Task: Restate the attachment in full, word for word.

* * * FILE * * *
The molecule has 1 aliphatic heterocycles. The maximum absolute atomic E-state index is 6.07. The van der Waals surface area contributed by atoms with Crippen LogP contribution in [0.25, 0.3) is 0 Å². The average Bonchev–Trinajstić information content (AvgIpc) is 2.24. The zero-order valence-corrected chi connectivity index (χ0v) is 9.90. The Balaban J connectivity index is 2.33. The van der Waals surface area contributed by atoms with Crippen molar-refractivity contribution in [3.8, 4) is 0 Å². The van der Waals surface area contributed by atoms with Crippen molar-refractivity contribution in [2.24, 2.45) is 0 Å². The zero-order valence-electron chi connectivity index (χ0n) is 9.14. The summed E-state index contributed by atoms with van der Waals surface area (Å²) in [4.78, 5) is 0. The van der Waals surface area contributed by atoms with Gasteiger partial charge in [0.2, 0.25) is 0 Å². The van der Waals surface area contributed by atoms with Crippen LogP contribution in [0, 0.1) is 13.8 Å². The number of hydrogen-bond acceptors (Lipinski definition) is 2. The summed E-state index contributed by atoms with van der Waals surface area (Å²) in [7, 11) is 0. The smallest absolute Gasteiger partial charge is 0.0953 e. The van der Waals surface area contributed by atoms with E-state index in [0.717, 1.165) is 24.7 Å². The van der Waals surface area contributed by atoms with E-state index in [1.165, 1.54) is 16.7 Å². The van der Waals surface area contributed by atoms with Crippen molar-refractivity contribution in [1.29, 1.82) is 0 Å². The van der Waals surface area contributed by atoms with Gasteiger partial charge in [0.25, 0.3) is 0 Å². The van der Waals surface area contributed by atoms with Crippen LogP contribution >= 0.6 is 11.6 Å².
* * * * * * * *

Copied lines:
The molecule has 1 aliphatic heterocycles. The maximum absolute atomic E-state index is 6.07. The van der Waals surface area contributed by atoms with Crippen LogP contribution in [0.25, 0.3) is 0 Å². The average Bonchev–Trinajstić information content (AvgIpc) is 2.24. The zero-order valence-corrected chi connectivity index (χ0v) is 9.90. The Balaban J connectivity index is 2.33. The van der Waals surface area contributed by atoms with Crippen molar-refractivity contribution in [3.8, 4) is 0 Å². The van der Waals surface area contributed by atoms with Crippen molar-refractivity contribution in [2.24, 2.45) is 0 Å². The zero-order valence-electron chi connectivity index (χ0n) is 9.14. The summed E-state index contributed by atoms with van der Waals surface area (Å²) in [4.78, 5) is 0. The van der Waals surface area contributed by atoms with Gasteiger partial charge in [0.2, 0.25) is 0 Å². The van der Waals surface area contributed by atoms with Crippen LogP contribution in [0, 0.1) is 13.8 Å². The number of hydrogen-bond acceptors (Lipinski definition) is 2. The summed E-state index contributed by atoms with van der Waals surface area (Å²) in [7, 11) is 0. The smallest absolute Gasteiger partial charge is 0.0953 e. The van der Waals surface area contributed by atoms with E-state index in [0.717, 1.165) is 24.7 Å². The van der Waals surface area contributed by atoms with E-state index in [1.165, 1.54) is 16.7 Å². The van der Waals surface area contributed by atoms with Crippen molar-refractivity contribution in [1.29, 1.82) is 0 Å². The van der Waals surface area contributed by atoms with Gasteiger partial charge in [0.25, 0.3) is 0 Å². The van der Waals surface area contributed by atoms with Crippen LogP contribution >= 0.6 is 11.6 Å².